Customize Your Configuration

Once you have downloaded all provided files to your deployment machine, you need to update your configuration for your specific deployment environment.


You will need to have an environment variable DEEPGRAM_API_KEY exported with your on-prem API key secret. See our Self Service Licensing & Credentials guide for instructions on generating an on-prem API key for use in this section.


Per the link above, you will create you on-prem API key in the "API Key" tab of Deepgram Console. These are not created in the "On-Prem" tab, which is reserved for creating distribution credentials.

Configuration Files


The Docker Compose configuration file makes it possible to spin up the containers using a single command. This makes spinning up a standard POC deployment quick and easy.

Make sure to export your on-prem API key secret in your deployment environment.


The Docker Compose file with have several placeholder paths that you will need to replace. Paths such as /path/to/models or /path/to/api.toml exist under the volumes section of each container specification. Make sure to update these values to point to the directories and files prepared in the above Import section.

api.toml and engine.toml

The API and Engine images are configured with TOML configuration files. The files provided to you by Deepgram contain sane defaults that will work well for most use cases; these need to be mounted to the containers (see the volumes section in the docker-compose.yml file).

There are header comments describing each config value available in both of these files. If you have any questions about modifying these files, refer to those comments or reach out to your Deepgram Account Representative.

Adding the License Proxy

For customers deploying Deepgram’s on-premises solution in highly available production environments, Deepgram recommends the License Proxy, which is a caching proxy that communicates with the Deepgram-hosted license server to ensure uptime and simplify network security. See the License Proxy guide for more details on the benefits and setup.


If you aren't certain which products your contract includes or if you are interested in adding the License Proxy to your on-premises deployment, please consult your Deepgram Account Representative.

Testing Your Containers

To make sure your Deepgram on-prem deployment is properly configured and running, you will want to run the containers and make a sample request.

Start the Deepgram Containers

Now that you have your configuration files and AI models set up and in the correct location to be used by the container, use Docker Compose to run the container:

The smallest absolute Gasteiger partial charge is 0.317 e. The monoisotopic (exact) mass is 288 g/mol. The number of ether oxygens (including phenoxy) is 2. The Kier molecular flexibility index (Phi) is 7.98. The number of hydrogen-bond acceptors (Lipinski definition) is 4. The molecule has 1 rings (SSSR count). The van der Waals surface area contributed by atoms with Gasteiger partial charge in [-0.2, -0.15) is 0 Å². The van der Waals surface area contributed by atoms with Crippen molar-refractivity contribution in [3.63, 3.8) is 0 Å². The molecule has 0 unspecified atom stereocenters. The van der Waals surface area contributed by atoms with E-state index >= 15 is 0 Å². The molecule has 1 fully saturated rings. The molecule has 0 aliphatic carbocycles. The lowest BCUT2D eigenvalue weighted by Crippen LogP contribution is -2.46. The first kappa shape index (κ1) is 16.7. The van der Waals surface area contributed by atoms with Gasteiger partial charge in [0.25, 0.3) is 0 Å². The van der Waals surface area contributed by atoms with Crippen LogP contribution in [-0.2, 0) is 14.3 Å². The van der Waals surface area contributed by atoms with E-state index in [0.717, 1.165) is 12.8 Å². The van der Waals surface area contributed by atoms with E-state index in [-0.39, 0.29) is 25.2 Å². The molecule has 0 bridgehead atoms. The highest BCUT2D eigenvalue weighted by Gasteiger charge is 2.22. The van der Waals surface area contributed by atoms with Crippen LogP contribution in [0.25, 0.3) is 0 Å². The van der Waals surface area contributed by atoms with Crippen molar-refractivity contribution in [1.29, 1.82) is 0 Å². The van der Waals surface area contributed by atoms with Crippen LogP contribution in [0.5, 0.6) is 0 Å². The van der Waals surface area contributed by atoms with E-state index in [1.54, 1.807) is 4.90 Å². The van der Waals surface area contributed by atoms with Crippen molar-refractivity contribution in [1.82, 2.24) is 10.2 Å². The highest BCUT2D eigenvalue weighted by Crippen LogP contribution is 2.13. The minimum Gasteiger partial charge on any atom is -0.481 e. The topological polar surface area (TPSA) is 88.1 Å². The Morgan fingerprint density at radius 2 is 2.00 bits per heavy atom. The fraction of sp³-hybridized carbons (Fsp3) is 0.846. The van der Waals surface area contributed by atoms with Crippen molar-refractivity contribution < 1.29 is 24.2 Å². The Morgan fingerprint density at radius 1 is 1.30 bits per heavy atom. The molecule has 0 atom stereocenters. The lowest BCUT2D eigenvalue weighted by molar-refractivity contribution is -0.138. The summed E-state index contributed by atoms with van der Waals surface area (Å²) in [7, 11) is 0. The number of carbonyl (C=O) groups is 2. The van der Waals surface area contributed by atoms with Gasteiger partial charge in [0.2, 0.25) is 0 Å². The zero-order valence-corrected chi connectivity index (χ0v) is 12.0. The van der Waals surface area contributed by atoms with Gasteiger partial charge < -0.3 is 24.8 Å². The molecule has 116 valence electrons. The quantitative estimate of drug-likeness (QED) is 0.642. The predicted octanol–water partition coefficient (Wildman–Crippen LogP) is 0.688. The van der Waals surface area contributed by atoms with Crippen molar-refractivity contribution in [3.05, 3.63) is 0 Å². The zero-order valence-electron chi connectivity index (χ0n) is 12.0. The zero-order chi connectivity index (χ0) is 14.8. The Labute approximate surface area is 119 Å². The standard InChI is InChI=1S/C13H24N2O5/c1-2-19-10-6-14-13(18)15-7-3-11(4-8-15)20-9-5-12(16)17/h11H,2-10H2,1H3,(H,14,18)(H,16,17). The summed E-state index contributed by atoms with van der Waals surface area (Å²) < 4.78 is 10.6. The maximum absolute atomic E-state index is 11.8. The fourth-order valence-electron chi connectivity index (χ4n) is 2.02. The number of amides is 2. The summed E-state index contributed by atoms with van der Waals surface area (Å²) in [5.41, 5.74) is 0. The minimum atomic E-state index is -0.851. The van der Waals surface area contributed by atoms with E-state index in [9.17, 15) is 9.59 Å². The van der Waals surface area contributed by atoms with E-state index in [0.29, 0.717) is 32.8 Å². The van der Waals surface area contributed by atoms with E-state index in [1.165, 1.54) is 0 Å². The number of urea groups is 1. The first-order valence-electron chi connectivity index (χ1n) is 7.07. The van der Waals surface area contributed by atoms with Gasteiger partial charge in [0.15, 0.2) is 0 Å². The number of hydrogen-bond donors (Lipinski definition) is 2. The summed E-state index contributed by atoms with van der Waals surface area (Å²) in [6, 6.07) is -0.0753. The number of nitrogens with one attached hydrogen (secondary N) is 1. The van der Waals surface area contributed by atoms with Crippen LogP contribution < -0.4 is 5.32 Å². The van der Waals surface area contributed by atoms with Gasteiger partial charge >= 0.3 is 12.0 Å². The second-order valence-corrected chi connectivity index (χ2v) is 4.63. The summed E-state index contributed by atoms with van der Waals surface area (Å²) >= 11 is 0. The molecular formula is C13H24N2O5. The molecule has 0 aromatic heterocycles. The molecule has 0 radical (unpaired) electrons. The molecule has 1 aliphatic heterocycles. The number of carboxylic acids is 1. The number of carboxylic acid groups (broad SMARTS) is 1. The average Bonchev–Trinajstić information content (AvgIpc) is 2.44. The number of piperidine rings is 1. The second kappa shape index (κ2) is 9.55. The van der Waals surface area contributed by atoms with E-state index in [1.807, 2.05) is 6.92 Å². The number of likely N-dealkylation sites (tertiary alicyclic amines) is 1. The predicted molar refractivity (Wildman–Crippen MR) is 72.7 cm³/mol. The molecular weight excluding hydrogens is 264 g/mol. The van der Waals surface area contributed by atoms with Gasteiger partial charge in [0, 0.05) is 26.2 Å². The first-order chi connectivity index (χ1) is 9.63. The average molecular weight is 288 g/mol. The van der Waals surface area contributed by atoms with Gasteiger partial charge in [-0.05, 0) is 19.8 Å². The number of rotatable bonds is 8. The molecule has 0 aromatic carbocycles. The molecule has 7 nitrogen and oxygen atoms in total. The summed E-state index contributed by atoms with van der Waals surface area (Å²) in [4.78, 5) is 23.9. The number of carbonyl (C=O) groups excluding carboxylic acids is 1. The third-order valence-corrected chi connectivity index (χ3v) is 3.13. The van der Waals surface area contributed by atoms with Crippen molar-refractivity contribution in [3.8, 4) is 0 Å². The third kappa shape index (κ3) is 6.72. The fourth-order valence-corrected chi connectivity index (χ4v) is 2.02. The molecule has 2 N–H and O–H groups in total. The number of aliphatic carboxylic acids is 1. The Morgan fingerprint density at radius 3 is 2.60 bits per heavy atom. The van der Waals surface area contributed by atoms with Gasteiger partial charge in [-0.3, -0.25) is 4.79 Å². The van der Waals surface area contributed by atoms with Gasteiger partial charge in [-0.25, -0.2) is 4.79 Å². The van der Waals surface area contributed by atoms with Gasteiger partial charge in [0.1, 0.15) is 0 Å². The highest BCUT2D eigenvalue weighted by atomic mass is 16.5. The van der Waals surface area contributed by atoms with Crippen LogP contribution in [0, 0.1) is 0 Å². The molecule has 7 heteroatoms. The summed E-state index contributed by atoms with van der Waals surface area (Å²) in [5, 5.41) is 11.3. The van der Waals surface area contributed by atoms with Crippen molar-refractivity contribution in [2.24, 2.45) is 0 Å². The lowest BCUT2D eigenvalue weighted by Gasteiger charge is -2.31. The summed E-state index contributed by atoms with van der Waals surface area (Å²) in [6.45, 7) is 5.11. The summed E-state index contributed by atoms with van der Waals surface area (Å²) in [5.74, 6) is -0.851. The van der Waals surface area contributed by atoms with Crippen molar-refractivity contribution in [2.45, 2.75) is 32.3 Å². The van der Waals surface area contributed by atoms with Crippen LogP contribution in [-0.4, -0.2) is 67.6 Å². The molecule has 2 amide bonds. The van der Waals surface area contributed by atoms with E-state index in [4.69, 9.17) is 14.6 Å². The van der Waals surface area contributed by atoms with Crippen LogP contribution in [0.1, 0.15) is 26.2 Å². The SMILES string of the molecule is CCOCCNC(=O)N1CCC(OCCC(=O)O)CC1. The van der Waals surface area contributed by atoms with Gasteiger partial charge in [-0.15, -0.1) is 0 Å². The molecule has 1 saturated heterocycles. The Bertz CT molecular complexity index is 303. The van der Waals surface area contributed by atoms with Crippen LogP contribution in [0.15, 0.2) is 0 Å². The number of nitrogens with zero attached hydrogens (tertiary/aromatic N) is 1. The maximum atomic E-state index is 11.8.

cd config
# Running without elevated privileges
docker compose up -d
# Running with elevated privileges
sudo --preserve-env=DEEPGRAM_API_KEY docker compose up -d


If you get an error similar to the following, you may not have the minimum NVIDIA driver version required for Deepgram services to run properly. Please see Drivers and Containerization Platforms for instructions on installing/upgrading to the latest driver version.

ERROR: for engine  Cannot start service engine: failed to create shim task: OCI runtime create failed: runc create failed: unable to start container process: error during container init: error running hook #1: error running hook: exit status 1, stdout: , stderr: Auto-detected mode as 'legacy'

nvidia-container-cli: initialization error: driver rpc error: timed out: unknown

ERROR: Encountered errors while bringing up the project.

You can then view the running containers with the container process status command, and optionally view the logs of each container to verify their status.

docker ps
# Take note of the "Container ID" for each Deepgram container
docker logs CONTAINER_ID


Replace the placeholder CONTAINER_ID with the Container ID of each container whose logs you would like to inspect more completely.

Networking Considerations

If you are running your API and Engine nodes on separate instances, you may need to add an inbound rule for port 8080 to the API instances' security group, so that port 8080 is reachable from where you are initiating your requests.

Unless you have HTTPS or TLS running on your API instance, construct your Deepgram API endpoint with http://, not https://, and ws://, not wss:// (for instance, http://localhost:8080/v1/listen).

Test Your Deepgram Setup with a Sample Request

Test your environment and container setup with a local file.

  1. Download a sample file from Deepgram (or supply your own file).
  2. Send your audio file to your local Deepgram setup for transcription.
    # If needed, adjust the query parameters to match the directions from your Deepgram Account Representative
    curl -X POST --data-binary @bueller.wav "http://localhost:8080/v1/listen?model=nova-2&smart_format=true"


If you're using your own file, make sure to replace bueller.wav with the name of your audio file.

You should receive a JSON response with the transcription and associated metadata. Congratulations - your on-premises setup is working!

What’s Next

Now that you have a basic Deepgram setup working, take some time to learn about building up to a production-level environment, as well as helpful Deepgram add-on services.